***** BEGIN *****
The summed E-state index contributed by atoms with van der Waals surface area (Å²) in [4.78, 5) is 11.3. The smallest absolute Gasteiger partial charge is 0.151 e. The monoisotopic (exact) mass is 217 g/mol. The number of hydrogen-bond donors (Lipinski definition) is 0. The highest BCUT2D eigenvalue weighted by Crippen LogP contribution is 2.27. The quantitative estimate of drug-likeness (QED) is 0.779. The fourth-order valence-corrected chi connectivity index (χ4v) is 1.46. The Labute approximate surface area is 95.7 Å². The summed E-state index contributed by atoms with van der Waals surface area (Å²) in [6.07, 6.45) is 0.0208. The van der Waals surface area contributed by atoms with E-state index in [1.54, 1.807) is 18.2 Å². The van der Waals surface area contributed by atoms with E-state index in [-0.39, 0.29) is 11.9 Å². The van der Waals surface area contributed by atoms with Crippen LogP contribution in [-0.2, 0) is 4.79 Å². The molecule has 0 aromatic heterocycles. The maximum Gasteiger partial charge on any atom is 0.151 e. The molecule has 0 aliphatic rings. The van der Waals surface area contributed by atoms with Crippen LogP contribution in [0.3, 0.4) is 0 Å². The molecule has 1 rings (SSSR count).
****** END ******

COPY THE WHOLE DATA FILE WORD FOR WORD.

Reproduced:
The summed E-state index contributed by atoms with van der Waals surface area (Å²) in [4.78, 5) is 11.3. The smallest absolute Gasteiger partial charge is 0.151 e. The monoisotopic (exact) mass is 217 g/mol. The number of hydrogen-bond donors (Lipinski definition) is 0. The highest BCUT2D eigenvalue weighted by Crippen LogP contribution is 2.27. The quantitative estimate of drug-likeness (QED) is 0.779. The fourth-order valence-corrected chi connectivity index (χ4v) is 1.46. The Labute approximate surface area is 95.7 Å². The summed E-state index contributed by atoms with van der Waals surface area (Å²) in [6.07, 6.45) is 0.0208. The van der Waals surface area contributed by atoms with E-state index in [1.54, 1.807) is 18.2 Å². The van der Waals surface area contributed by atoms with E-state index in [-0.39, 0.29) is 11.9 Å². The van der Waals surface area contributed by atoms with Crippen LogP contribution in [-0.2, 0) is 4.79 Å². The molecule has 0 aromatic heterocycles. The maximum Gasteiger partial charge on any atom is 0.151 e. The molecule has 0 aliphatic rings. The van der Waals surface area contributed by atoms with Crippen LogP contribution in [0.3, 0.4) is 0 Å². The molecule has 1 rings (SSSR count).